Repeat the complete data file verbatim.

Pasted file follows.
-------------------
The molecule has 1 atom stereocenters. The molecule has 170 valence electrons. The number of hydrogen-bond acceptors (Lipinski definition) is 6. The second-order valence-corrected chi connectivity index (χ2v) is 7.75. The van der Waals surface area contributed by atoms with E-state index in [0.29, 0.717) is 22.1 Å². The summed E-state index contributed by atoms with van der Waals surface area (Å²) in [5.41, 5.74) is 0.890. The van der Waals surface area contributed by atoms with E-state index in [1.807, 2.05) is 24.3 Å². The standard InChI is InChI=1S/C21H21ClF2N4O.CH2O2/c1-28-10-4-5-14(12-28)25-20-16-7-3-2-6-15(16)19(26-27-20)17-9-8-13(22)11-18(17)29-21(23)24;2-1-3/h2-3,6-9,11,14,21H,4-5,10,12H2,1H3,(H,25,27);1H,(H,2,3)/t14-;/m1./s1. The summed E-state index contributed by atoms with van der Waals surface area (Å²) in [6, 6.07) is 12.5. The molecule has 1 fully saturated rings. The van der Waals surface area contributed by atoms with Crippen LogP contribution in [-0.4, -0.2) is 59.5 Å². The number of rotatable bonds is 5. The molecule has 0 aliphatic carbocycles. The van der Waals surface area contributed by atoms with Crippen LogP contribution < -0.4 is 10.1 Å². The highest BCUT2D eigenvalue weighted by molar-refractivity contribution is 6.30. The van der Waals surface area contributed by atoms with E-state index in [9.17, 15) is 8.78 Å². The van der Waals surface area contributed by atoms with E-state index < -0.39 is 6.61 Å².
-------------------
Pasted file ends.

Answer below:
The molecule has 1 atom stereocenters. The molecule has 170 valence electrons. The number of hydrogen-bond acceptors (Lipinski definition) is 6. The second-order valence-corrected chi connectivity index (χ2v) is 7.75. The van der Waals surface area contributed by atoms with E-state index in [0.29, 0.717) is 22.1 Å². The summed E-state index contributed by atoms with van der Waals surface area (Å²) in [5.41, 5.74) is 0.890. The van der Waals surface area contributed by atoms with E-state index in [1.807, 2.05) is 24.3 Å². The standard InChI is InChI=1S/C21H21ClF2N4O.CH2O2/c1-28-10-4-5-14(12-28)25-20-16-7-3-2-6-15(16)19(26-27-20)17-9-8-13(22)11-18(17)29-21(23)24;2-1-3/h2-3,6-9,11,14,21H,4-5,10,12H2,1H3,(H,25,27);1H,(H,2,3)/t14-;/m1./s1. The summed E-state index contributed by atoms with van der Waals surface area (Å²) in [6, 6.07) is 12.5. The molecule has 1 fully saturated rings. The van der Waals surface area contributed by atoms with Crippen LogP contribution in [-0.4, -0.2) is 59.5 Å². The number of rotatable bonds is 5. The molecule has 0 aliphatic carbocycles. The van der Waals surface area contributed by atoms with Crippen LogP contribution < -0.4 is 10.1 Å². The highest BCUT2D eigenvalue weighted by molar-refractivity contribution is 6.30. The van der Waals surface area contributed by atoms with E-state index in [9.17, 15) is 8.78 Å². The van der Waals surface area contributed by atoms with E-state index < -0.39 is 6.61 Å².